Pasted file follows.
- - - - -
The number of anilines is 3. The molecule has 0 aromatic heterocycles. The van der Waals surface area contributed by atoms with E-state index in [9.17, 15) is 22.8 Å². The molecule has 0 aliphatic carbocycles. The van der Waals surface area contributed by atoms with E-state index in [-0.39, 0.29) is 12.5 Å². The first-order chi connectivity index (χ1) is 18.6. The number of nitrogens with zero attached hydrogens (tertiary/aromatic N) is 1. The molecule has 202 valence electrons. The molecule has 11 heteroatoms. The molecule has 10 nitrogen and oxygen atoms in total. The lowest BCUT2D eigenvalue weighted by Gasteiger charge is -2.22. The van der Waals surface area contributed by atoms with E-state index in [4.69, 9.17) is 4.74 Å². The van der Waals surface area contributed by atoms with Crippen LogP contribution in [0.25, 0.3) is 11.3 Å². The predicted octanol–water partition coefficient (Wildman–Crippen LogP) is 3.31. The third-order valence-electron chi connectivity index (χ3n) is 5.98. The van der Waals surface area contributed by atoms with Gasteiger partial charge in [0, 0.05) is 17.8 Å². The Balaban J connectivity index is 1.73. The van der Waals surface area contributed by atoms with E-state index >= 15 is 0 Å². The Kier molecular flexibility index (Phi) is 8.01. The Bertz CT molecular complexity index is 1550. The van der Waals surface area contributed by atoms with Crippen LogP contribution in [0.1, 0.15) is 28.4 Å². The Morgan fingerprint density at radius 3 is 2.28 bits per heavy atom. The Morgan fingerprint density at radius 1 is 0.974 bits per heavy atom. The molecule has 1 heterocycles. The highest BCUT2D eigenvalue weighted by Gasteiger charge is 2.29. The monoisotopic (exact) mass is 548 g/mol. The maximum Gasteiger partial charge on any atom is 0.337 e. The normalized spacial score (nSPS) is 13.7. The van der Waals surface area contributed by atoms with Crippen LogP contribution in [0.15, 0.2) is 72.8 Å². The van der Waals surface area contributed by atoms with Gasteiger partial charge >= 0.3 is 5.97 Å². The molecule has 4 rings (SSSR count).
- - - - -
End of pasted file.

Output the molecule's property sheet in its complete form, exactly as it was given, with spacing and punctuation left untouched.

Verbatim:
The number of anilines is 3. The molecule has 0 aromatic heterocycles. The van der Waals surface area contributed by atoms with E-state index in [9.17, 15) is 22.8 Å². The molecule has 0 aliphatic carbocycles. The van der Waals surface area contributed by atoms with E-state index in [-0.39, 0.29) is 12.5 Å². The first-order chi connectivity index (χ1) is 18.6. The number of nitrogens with zero attached hydrogens (tertiary/aromatic N) is 1. The molecule has 202 valence electrons. The molecule has 11 heteroatoms. The molecule has 10 nitrogen and oxygen atoms in total. The lowest BCUT2D eigenvalue weighted by Gasteiger charge is -2.22. The van der Waals surface area contributed by atoms with E-state index in [4.69, 9.17) is 4.74 Å². The van der Waals surface area contributed by atoms with Crippen LogP contribution in [0.25, 0.3) is 11.3 Å². The predicted octanol–water partition coefficient (Wildman–Crippen LogP) is 3.31. The third-order valence-electron chi connectivity index (χ3n) is 5.98. The van der Waals surface area contributed by atoms with Gasteiger partial charge in [0, 0.05) is 17.8 Å². The Balaban J connectivity index is 1.73. The van der Waals surface area contributed by atoms with E-state index >= 15 is 0 Å². The Kier molecular flexibility index (Phi) is 8.01. The Bertz CT molecular complexity index is 1550. The van der Waals surface area contributed by atoms with Crippen LogP contribution in [0.1, 0.15) is 28.4 Å². The Morgan fingerprint density at radius 3 is 2.28 bits per heavy atom. The Morgan fingerprint density at radius 1 is 0.974 bits per heavy atom. The molecule has 1 heterocycles. The highest BCUT2D eigenvalue weighted by Gasteiger charge is 2.29. The monoisotopic (exact) mass is 548 g/mol. The maximum Gasteiger partial charge on any atom is 0.337 e. The normalized spacial score (nSPS) is 13.7. The van der Waals surface area contributed by atoms with Crippen LogP contribution in [0.15, 0.2) is 72.8 Å². The van der Waals surface area contributed by atoms with Gasteiger partial charge >= 0.3 is 5.97 Å². The molecule has 4 rings (SSSR count).